Consumers cut back on applying for credit cards, and the Fed is not amused.
By Wolf Richter for WOLF STREET.
Consumers in aggregate backpedaled massively on credit card applications since the Pandemic; and they also backpedaled on asking for a higher credit limit on credit cards they already had. And a larger percentage of those that did apply for a credit card or for a higher credit limit were rejected. These are some of the findings of the New York Fed’s Survey of Consumer Expectations “Credit Access Survey,” released today. The Credit Access Survey is undertaken three times a year (also in February and June).
The notion that consumers are cutting back on credit-card borrowing frazzles the Fed; the sky-high interest rates, in many cases over 20%, in a near-zero interest rate environment, is where banks make extraordinary profits. And consumers, those who can least afford it, are paying out of their nose for these bank profits.
Only 15.7% of consumers said they applied for a credit card over the past 12 months, down from the 25% to 31% range before the Pandemic, and down from 26.3% in February, and by far the lowest in the survey data going back to 2013:
The New York Fed, which, like all 12 Federal Reserve Banks, is owned by the largest financial institutions in its district, laments: “The latest Credit Access Survey reveals the stark imprint of the pandemic on consumer credit markets.”
Consumers also cut back on applying for auto loans, but only a tad compared to the steep cuts in credit card applications, the survey found.
And only 7.1% of consumers requested a higher credit limit on the credit cards they already had, the lowest in the survey data, and down from the 8% to 15% range in prior years.
So there is clearly an issue with consumers not falling in line with the Fed. One reason might be that credit card interest remains usuriously high even as the Fed has engaged in historic interest rate repression that is cleaning out savers and Treasury security holders who earn minuscule to no interest on their funds.
To borrow at 10%, 20%, 25% or god forbid 30% – credit card issuers have no compunction about going there – in this low-interest environment, folks would have to be ultra-desperate consumers or, well, just good consumers in the eye of the Fed, surrendering their hard-earned dollars to the banks in form of usurious interest.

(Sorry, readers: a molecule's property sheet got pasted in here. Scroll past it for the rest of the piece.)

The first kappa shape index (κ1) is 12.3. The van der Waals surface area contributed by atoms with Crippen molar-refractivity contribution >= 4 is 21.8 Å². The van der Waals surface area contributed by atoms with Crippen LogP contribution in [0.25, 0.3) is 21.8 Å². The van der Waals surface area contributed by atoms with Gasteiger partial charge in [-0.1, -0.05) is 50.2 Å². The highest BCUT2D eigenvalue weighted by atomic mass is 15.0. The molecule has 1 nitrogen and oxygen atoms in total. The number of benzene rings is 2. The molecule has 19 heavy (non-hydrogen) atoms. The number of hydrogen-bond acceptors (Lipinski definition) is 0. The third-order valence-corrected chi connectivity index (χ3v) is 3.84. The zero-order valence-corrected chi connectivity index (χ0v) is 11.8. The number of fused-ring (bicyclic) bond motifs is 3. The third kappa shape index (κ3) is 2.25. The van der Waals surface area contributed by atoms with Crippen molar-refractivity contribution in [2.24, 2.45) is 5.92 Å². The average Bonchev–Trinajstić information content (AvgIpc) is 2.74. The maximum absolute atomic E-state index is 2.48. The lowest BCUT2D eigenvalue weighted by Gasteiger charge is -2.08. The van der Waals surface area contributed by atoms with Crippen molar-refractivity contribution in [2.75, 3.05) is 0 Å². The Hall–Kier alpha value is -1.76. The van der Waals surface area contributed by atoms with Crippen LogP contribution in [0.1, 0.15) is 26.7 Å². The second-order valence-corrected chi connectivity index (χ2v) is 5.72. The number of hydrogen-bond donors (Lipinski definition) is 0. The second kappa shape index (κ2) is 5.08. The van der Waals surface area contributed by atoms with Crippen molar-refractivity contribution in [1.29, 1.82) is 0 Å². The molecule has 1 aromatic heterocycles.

But of those people who did apply for a credit card, perhaps to make the Fed happy, 21.3% were rejected, the third-highest rejection rate in the data series:
And 37.1% of those that had requested a higher credit limit were rejected:
These higher rejection rates might indicate a combination of two things: One, a shift in the mix of applications to consumers with bigger debt burdens and iffier credit histories, while other consumers are not applying, thereby raising the overall rejection rates; and tighter underwriting from banks.
These findings of consumers backpedaling on credit cards add another piece to the puzzle of why credit card balances overall have plunged in a historic and for the Fed in a nerve-wracking manner.
Credit card balances and other revolving credit balances in October plunged by 10.3% from a year earlier, the largest year-over-year decline in the data going back to the early days of credit cards, to $943 billion (not seasonally adjusted, red line), a balance first seen in August 2007, despite 13 years of inflation and population growth:
During the Financial Crisis, when credit card balances declined from June 2008 through May 2011 on a seasonally adjusted basis (green line above), there was another huge factor playing a role: Delinquencies and subsequent write-offs by lenders. Consumers massively defaulted on their credit cards – in 2009, nearly 14% of all credit card balances were delinquent – and many deleveraged by walking away from their debts and dealt with the consequences.
But this is not happening now. Newly delinquent credit card balances have dropped in the second and third quarter, powered by the mix of extend-and-pretend deferral programs and stimulus money:
What we’re witnessing are the bizarre effects of the Pandemic stimulus extend-and-pretend economy. And there just may be a flickering in consumers’ minds – I doubt it though – that borrowing at 10% or 20% in a near-zero interest rate environment is good only for bank stockholders, and is otherwise a stupid deal, and that it’s time to starve the banks of that big-fat source of revenue by paying off that high-interest debt.
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